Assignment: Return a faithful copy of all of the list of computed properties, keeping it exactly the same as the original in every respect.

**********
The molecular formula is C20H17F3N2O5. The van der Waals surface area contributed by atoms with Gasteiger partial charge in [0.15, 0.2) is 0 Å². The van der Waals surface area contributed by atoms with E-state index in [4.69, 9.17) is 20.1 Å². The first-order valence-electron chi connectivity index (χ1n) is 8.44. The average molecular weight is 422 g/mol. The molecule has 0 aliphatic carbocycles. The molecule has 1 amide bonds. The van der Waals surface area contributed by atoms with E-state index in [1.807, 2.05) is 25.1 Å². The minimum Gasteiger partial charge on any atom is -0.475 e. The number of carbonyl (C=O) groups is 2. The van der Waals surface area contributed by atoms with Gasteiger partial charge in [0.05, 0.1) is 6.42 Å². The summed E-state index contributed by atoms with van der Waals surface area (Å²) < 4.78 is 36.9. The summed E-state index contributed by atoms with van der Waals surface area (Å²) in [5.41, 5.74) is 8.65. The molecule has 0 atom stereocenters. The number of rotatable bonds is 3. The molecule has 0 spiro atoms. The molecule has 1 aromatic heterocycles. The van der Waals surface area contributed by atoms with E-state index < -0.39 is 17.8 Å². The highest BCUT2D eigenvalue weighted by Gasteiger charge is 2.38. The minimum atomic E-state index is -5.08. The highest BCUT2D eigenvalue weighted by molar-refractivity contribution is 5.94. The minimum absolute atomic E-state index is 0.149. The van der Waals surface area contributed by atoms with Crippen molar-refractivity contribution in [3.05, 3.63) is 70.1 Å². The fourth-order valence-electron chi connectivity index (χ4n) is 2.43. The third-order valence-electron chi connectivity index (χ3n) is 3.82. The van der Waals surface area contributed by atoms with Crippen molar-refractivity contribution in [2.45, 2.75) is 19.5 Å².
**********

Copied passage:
The molecular formula is C20H17F3N2O5. The van der Waals surface area contributed by atoms with Gasteiger partial charge in [0.15, 0.2) is 0 Å². The van der Waals surface area contributed by atoms with E-state index in [4.69, 9.17) is 20.1 Å². The first-order valence-electron chi connectivity index (χ1n) is 8.44. The average molecular weight is 422 g/mol. The molecule has 0 aliphatic carbocycles. The molecule has 1 amide bonds. The van der Waals surface area contributed by atoms with E-state index in [1.807, 2.05) is 25.1 Å². The minimum Gasteiger partial charge on any atom is -0.475 e. The number of carbonyl (C=O) groups is 2. The van der Waals surface area contributed by atoms with Gasteiger partial charge in [0.05, 0.1) is 6.42 Å². The summed E-state index contributed by atoms with van der Waals surface area (Å²) < 4.78 is 36.9. The summed E-state index contributed by atoms with van der Waals surface area (Å²) in [5.41, 5.74) is 8.65. The molecule has 0 atom stereocenters. The number of rotatable bonds is 3. The molecule has 0 spiro atoms. The molecule has 1 aromatic heterocycles. The van der Waals surface area contributed by atoms with E-state index < -0.39 is 17.8 Å². The highest BCUT2D eigenvalue weighted by Gasteiger charge is 2.38. The minimum atomic E-state index is -5.08. The highest BCUT2D eigenvalue weighted by molar-refractivity contribution is 5.94. The minimum absolute atomic E-state index is 0.149. The van der Waals surface area contributed by atoms with Crippen molar-refractivity contribution in [3.05, 3.63) is 70.1 Å². The fourth-order valence-electron chi connectivity index (χ4n) is 2.43. The third-order valence-electron chi connectivity index (χ3n) is 3.82. The van der Waals surface area contributed by atoms with Crippen molar-refractivity contribution in [2.45, 2.75) is 19.5 Å².